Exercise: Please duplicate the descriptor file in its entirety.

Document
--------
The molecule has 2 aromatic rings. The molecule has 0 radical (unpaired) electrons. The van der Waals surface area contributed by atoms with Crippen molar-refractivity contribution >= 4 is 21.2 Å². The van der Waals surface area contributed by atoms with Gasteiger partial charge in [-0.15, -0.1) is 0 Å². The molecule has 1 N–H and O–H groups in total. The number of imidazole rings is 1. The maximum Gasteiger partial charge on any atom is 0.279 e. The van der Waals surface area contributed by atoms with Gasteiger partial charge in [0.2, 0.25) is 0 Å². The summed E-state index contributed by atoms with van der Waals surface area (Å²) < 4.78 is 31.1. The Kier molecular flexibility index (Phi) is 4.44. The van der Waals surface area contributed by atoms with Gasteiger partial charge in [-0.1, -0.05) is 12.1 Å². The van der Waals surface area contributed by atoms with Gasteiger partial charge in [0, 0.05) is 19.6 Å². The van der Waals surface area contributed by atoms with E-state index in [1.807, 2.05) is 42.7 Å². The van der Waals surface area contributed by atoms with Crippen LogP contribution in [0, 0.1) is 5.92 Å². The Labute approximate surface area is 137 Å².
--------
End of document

The molecule has 2 aromatic rings. The molecule has 0 radical (unpaired) electrons. The van der Waals surface area contributed by atoms with Crippen molar-refractivity contribution >= 4 is 21.2 Å². The van der Waals surface area contributed by atoms with Gasteiger partial charge in [-0.15, -0.1) is 0 Å². The molecule has 1 N–H and O–H groups in total. The number of imidazole rings is 1. The maximum Gasteiger partial charge on any atom is 0.279 e. The van der Waals surface area contributed by atoms with Gasteiger partial charge in [0.2, 0.25) is 0 Å². The summed E-state index contributed by atoms with van der Waals surface area (Å²) < 4.78 is 31.1. The Kier molecular flexibility index (Phi) is 4.44. The van der Waals surface area contributed by atoms with Gasteiger partial charge in [-0.1, -0.05) is 12.1 Å². The van der Waals surface area contributed by atoms with Gasteiger partial charge in [0, 0.05) is 19.6 Å². The van der Waals surface area contributed by atoms with E-state index in [1.807, 2.05) is 42.7 Å². The van der Waals surface area contributed by atoms with Crippen LogP contribution in [0, 0.1) is 5.92 Å². The Labute approximate surface area is 137 Å².